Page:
"The needle! The compass!" he shrieked.
Barnett ran to the wheel house with Trendon at his heels. The others followed. The needle was swaying like a cobra's head. And as a cobra's head spits venom, it spat forth a thin, steel-blue stream of lucent fire. Then so swiftly it whirled that the sparks scattered from it in a tiny shower. It stopped, quivered, and curved itself upward until it rattled like a fairy drum upon the glass shield. Barnett looked at Trendon.
"Volcanic?" he said.
"'Mine eyes have seen the coming of the glory of the Lord,'" muttered the surgeon in his deep bass, as he looked forth upon the streaming, radiant heavens. "It's like nothing else."
In the west the splendour and the terror shot to the zenith. Barnett whirled the wheel. The ship responded perfectly.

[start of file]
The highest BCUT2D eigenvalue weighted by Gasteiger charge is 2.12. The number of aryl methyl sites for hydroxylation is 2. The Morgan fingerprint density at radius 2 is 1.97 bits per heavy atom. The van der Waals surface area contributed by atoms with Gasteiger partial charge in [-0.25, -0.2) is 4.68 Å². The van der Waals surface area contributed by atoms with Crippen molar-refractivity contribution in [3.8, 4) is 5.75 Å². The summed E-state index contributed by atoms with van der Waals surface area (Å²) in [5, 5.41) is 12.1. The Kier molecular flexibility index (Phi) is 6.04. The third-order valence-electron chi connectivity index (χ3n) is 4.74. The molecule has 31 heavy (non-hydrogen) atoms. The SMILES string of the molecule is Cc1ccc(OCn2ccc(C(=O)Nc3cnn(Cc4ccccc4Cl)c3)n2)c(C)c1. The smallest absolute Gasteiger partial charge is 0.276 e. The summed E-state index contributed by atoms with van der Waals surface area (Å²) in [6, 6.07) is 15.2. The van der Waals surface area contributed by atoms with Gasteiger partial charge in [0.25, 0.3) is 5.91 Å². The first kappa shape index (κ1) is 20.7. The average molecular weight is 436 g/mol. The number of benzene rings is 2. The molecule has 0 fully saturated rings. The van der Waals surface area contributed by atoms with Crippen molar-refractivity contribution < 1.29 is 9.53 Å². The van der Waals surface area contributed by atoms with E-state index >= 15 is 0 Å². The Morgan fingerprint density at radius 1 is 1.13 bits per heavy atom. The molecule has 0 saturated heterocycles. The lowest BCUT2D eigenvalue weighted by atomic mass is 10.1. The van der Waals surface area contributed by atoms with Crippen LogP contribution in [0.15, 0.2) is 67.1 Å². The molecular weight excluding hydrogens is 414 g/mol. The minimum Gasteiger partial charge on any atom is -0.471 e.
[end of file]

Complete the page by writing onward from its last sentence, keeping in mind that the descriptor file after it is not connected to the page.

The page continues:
"I though she might be bewitched, too," he murmured.
"You may heal her for the light, Mr. Barnett," said Captain Parkinson calmly. He had come from his cabin, all his nervous depression gone in the face of an imminent and visible danger.
Slowly the great mass of steel swung to the unknown. For an hour the unknown guided her. Then fell blackness, sudden, complete. After that radiance the dazzled eye could make out no stars, but the look-out's keen vision discerned something else.
"Ship afire," he shouted hoarsely.
"Two points to leeward, near where the light was, sir."
They turned their eyes to the direction indicated, and beheld a majestic rolling volume of purple light. Suddenly a fiercer red shot it through.
"That's no ship afire," said Trendon. "Volcano in eruption."
"And the other?" asked the captain.
"No volcano, sir."
"Poor Billy Edwards wins his bet," said Forsythe, in a low voice.
"God grant he's on earth to collect it," replied Barnett solemnly.
No one turned in that night. When the sun of June 8th rose, it showed an ocean bare of prospect except that on the far horizon where the chart showed no land there rose a smudge of dirty rolling smoke. Of the schooner there was neither sign nor trace.